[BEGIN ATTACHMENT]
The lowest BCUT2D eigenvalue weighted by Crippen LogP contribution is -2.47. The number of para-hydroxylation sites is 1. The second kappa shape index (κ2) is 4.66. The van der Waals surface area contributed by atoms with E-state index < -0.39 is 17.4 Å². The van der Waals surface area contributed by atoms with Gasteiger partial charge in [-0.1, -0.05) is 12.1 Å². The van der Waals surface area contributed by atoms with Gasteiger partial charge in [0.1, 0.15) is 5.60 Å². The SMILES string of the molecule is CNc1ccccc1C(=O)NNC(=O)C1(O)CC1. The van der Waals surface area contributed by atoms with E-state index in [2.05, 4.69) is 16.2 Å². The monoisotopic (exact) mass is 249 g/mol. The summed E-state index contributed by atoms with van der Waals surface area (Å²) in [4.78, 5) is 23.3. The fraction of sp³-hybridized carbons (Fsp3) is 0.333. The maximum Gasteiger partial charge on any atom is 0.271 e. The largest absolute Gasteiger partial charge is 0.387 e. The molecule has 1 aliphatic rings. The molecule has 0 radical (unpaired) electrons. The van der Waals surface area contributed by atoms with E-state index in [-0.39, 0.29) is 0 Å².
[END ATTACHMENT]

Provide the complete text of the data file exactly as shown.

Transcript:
The lowest BCUT2D eigenvalue weighted by Crippen LogP contribution is -2.47. The number of para-hydroxylation sites is 1. The second kappa shape index (κ2) is 4.66. The van der Waals surface area contributed by atoms with E-state index < -0.39 is 17.4 Å². The van der Waals surface area contributed by atoms with Gasteiger partial charge in [-0.1, -0.05) is 12.1 Å². The van der Waals surface area contributed by atoms with Gasteiger partial charge in [0.1, 0.15) is 5.60 Å². The SMILES string of the molecule is CNc1ccccc1C(=O)NNC(=O)C1(O)CC1. The van der Waals surface area contributed by atoms with E-state index in [2.05, 4.69) is 16.2 Å². The monoisotopic (exact) mass is 249 g/mol. The summed E-state index contributed by atoms with van der Waals surface area (Å²) in [4.78, 5) is 23.3. The fraction of sp³-hybridized carbons (Fsp3) is 0.333. The maximum Gasteiger partial charge on any atom is 0.271 e. The largest absolute Gasteiger partial charge is 0.387 e. The molecule has 1 aliphatic rings. The molecule has 0 radical (unpaired) electrons. The van der Waals surface area contributed by atoms with E-state index in [-0.39, 0.29) is 0 Å².